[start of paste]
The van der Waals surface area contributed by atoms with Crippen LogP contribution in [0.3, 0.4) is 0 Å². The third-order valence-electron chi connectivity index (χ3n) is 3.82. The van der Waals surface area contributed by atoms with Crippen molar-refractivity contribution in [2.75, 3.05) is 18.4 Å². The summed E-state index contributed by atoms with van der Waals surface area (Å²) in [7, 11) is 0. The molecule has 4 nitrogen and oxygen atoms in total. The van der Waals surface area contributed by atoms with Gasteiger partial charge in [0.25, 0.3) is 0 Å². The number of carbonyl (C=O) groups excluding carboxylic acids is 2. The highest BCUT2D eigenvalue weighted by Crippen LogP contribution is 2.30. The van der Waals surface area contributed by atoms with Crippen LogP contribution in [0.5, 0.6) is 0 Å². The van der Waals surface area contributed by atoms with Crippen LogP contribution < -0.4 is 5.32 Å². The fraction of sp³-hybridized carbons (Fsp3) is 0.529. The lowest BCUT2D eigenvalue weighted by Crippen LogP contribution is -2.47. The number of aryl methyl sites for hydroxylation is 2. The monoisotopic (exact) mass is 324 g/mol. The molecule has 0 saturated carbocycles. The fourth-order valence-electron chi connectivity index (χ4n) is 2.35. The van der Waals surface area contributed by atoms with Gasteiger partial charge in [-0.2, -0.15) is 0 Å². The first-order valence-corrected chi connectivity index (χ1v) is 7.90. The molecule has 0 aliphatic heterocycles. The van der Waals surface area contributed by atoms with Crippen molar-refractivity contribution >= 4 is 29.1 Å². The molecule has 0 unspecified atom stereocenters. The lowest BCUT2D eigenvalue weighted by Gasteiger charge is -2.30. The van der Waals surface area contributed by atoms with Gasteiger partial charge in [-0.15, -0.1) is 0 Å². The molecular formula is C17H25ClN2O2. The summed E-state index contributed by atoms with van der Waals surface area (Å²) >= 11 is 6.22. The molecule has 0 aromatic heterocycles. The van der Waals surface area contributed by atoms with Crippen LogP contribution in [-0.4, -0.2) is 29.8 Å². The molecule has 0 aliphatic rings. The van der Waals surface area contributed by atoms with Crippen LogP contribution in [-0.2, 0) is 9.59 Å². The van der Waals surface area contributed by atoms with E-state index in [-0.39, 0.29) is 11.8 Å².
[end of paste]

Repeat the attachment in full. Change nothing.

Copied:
The van der Waals surface area contributed by atoms with Crippen LogP contribution in [0.3, 0.4) is 0 Å². The third-order valence-electron chi connectivity index (χ3n) is 3.82. The van der Waals surface area contributed by atoms with Crippen molar-refractivity contribution in [2.75, 3.05) is 18.4 Å². The summed E-state index contributed by atoms with van der Waals surface area (Å²) in [7, 11) is 0. The molecule has 4 nitrogen and oxygen atoms in total. The van der Waals surface area contributed by atoms with Gasteiger partial charge in [0.25, 0.3) is 0 Å². The number of carbonyl (C=O) groups excluding carboxylic acids is 2. The highest BCUT2D eigenvalue weighted by Crippen LogP contribution is 2.30. The van der Waals surface area contributed by atoms with Crippen LogP contribution in [0.5, 0.6) is 0 Å². The van der Waals surface area contributed by atoms with Crippen LogP contribution < -0.4 is 5.32 Å². The fraction of sp³-hybridized carbons (Fsp3) is 0.529. The lowest BCUT2D eigenvalue weighted by Crippen LogP contribution is -2.47. The number of aryl methyl sites for hydroxylation is 2. The monoisotopic (exact) mass is 324 g/mol. The molecule has 0 saturated carbocycles. The fourth-order valence-electron chi connectivity index (χ4n) is 2.35. The van der Waals surface area contributed by atoms with Gasteiger partial charge in [-0.2, -0.15) is 0 Å². The first-order valence-corrected chi connectivity index (χ1v) is 7.90. The molecule has 0 aliphatic heterocycles. The van der Waals surface area contributed by atoms with Crippen molar-refractivity contribution >= 4 is 29.1 Å². The molecule has 0 unspecified atom stereocenters. The lowest BCUT2D eigenvalue weighted by Gasteiger charge is -2.30. The van der Waals surface area contributed by atoms with Gasteiger partial charge in [-0.15, -0.1) is 0 Å². The molecular formula is C17H25ClN2O2. The summed E-state index contributed by atoms with van der Waals surface area (Å²) >= 11 is 6.22. The molecule has 0 aromatic heterocycles. The van der Waals surface area contributed by atoms with Crippen LogP contribution in [-0.4, -0.2) is 29.8 Å². The molecule has 0 aliphatic rings. The van der Waals surface area contributed by atoms with Crippen LogP contribution in [-0.2, 0) is 9.59 Å². The van der Waals surface area contributed by atoms with E-state index in [-0.39, 0.29) is 11.8 Å².